The reduction and the formation of regulatory disulfide bonds serve as a key signaling element in chloroplasts. Members of the thioredoxin (Trx) superfamily of oxidoreductases play a major role in these processes. We have characterized a small family of plant-specific Trxs in Arabidopsis (Arabidopsis thaliana) that are rich in cysteine and histidine residues and are typified by a variable noncanonical redox active site. We found that the redox midpoint potential of three selected family members is significantly less reducing than that of the classic Trxs. Assays of subcellular localization demonstrated that all proteins are localized to the chloroplast. Selected members showed high activity, contingent on a dithiol electron donor, toward the chloroplast 2-cysteine peroxiredoxin A and poor activity toward the chloroplast NADP-malate dehydrogenase. The expression profile of the family members suggests that they have distinct roles. The intermediate redox midpoint potential value of the atypical Trxs might imply adaptability to function in modulating the redox state of chloroplast proteins with regulatory disulfides.
Assembly and asymmetric localization of the photosensory eyespot in the biflagellate, unicellular green alga Chlamydomonas reinhardtii requires coordinated organization of photoreceptors in the plasma membrane and pigment granule/thylakoid membrane layers in the chloroplast. min1 (mini-eyed) mutant cells contain abnormally small, disorganized eyespots in which the chloroplast envelope and plasma membrane are no longer apposed. The MIN1 gene, identified here by phenotypic rescue, encodes a protein with an N-terminal C2 domain and a C-terminal LysM domain separated by a transmembrane sequence. This novel domain architecture led to the hypothesis that MIN1 is in the plasma membrane or the chloroplast envelope, where membrane association of the C2 domain promotes proper eyespot organization. Mutation of conserved C2 domain loop residues disrupted association of the MIN1 C2 domain with the chloroplast envelope in moss cells but did not abolish eyespot assembly in Chlamydomonas. In min1 null cells, channelrhodopsin-1 (ChR1) photoreceptor levels were reduced, indicating a role for MIN1 in ChR1 expression and/or stability. However, ChR1 localization was only minimally disturbed during photoautotrophic growth of min1 cells, conditions under which the pigment granule layers are disorganized. The data are consistent with the hypothesis that neither MIN1 nor proper organization of the plastidic components of the eyespot is essential for localization of ChR1.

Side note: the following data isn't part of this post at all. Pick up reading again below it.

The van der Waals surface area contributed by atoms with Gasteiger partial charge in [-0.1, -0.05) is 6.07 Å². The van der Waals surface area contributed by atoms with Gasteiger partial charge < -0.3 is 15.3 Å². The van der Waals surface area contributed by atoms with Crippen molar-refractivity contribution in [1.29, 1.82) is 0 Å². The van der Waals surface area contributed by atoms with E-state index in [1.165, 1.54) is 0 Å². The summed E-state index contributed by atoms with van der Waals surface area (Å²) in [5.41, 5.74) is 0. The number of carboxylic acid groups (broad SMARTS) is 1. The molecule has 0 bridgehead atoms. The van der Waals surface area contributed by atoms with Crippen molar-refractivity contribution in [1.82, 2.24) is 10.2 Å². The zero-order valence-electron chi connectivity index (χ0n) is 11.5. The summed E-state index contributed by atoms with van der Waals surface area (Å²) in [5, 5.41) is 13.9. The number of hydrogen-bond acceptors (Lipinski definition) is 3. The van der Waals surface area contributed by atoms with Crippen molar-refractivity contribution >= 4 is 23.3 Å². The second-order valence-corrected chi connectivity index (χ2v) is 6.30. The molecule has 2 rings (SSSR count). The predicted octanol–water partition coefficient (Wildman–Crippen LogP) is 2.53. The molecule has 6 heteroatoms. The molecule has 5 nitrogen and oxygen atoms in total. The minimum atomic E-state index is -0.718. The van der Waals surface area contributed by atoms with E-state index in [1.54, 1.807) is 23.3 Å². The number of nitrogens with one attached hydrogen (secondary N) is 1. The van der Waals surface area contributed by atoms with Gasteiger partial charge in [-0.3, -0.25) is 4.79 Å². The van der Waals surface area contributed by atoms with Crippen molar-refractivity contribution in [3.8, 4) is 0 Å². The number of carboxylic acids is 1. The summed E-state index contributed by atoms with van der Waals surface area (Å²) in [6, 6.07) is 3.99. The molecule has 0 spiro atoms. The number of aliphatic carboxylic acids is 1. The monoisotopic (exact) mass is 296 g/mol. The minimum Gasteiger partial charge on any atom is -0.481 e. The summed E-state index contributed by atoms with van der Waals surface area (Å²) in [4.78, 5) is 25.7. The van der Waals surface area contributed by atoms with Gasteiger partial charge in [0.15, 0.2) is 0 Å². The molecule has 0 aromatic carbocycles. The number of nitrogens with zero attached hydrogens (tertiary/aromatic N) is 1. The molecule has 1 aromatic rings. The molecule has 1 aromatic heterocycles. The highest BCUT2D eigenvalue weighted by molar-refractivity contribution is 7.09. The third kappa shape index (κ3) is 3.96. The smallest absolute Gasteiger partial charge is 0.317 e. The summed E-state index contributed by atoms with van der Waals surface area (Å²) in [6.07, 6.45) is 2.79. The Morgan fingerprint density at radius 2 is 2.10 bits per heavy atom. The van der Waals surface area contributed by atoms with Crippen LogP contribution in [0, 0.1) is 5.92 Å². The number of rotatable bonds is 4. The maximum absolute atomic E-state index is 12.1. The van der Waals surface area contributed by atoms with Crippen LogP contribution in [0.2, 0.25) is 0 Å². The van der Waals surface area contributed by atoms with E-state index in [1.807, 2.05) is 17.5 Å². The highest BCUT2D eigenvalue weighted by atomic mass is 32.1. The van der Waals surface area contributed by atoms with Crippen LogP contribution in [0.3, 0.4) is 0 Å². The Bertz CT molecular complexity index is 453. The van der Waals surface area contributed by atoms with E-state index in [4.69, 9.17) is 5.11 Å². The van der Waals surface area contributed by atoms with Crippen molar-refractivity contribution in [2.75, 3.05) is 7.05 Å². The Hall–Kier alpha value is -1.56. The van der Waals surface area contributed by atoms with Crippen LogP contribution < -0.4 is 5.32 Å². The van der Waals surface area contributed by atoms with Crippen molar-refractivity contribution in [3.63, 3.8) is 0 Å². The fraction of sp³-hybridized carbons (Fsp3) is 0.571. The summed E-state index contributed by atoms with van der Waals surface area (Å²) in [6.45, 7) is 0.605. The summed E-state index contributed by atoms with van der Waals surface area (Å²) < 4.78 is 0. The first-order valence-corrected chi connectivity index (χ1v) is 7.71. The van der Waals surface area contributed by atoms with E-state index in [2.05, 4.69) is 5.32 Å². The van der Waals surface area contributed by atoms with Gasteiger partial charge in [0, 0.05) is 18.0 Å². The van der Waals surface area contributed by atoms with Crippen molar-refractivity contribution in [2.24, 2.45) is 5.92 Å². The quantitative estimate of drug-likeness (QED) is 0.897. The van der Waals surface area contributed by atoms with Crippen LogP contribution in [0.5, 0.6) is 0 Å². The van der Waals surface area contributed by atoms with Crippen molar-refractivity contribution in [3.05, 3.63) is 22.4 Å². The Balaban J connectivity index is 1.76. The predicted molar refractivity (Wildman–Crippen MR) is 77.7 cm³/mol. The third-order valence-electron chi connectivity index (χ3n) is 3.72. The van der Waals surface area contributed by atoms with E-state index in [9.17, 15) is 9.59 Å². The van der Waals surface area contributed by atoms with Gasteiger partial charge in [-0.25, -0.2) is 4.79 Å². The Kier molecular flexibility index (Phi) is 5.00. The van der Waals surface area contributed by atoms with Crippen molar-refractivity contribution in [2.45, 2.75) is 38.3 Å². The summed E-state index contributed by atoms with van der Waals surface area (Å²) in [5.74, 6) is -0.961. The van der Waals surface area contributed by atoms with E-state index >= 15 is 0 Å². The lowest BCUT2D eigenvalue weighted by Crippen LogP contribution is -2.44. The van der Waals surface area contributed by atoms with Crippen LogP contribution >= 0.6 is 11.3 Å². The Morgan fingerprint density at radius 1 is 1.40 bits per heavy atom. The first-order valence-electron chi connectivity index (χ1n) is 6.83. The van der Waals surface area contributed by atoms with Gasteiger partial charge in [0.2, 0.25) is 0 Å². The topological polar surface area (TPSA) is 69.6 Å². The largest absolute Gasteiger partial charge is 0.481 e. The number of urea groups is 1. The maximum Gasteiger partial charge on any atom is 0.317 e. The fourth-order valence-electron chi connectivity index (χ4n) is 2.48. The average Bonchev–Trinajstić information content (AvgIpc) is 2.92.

Regulatory protein disulfide bonds serve as key signaling elements in chloroplasts in a manner that appears independent of the generally highly reducing intra-organellar conditions. This suggests that both the formation and the reduction reactions of the disulfides are specifically catalyzed. Regulatory disulfides are preferentially reduced by the dithiol reductant, thioredoxin, but their oxidant counterpart is yet to be identified. Regulatory disulfides are found in chloroplast proteins in the dark as well as under low illumination, implying that the source of the oxidative equivalents might not be limited to certain lighting conditions. Several plausible oxidants required for regulatory disulfide formation are discussed herein. By the same token, the recent finding of oxidative protein folding in chloroplasts implies an involvement of an enzymatic system for disulfide formation. Mechanisms for oxidative folding in prokaryotes and eukaryotes share a common design, comprising of a thiol oxidase and an oxidative-type thioredoxin such as protein disulfide isomerase. While the localization of protein disulfide isomerases to chloroplasts seems well established, the identity of a chloroplast thiol oxidase is yet to be determined. The understanding of disulfide formation in chloroplasts should prove key to our understanding of redox signaling in general. (c) 2008 Elsevier Ireland Ltd. All rights reserved.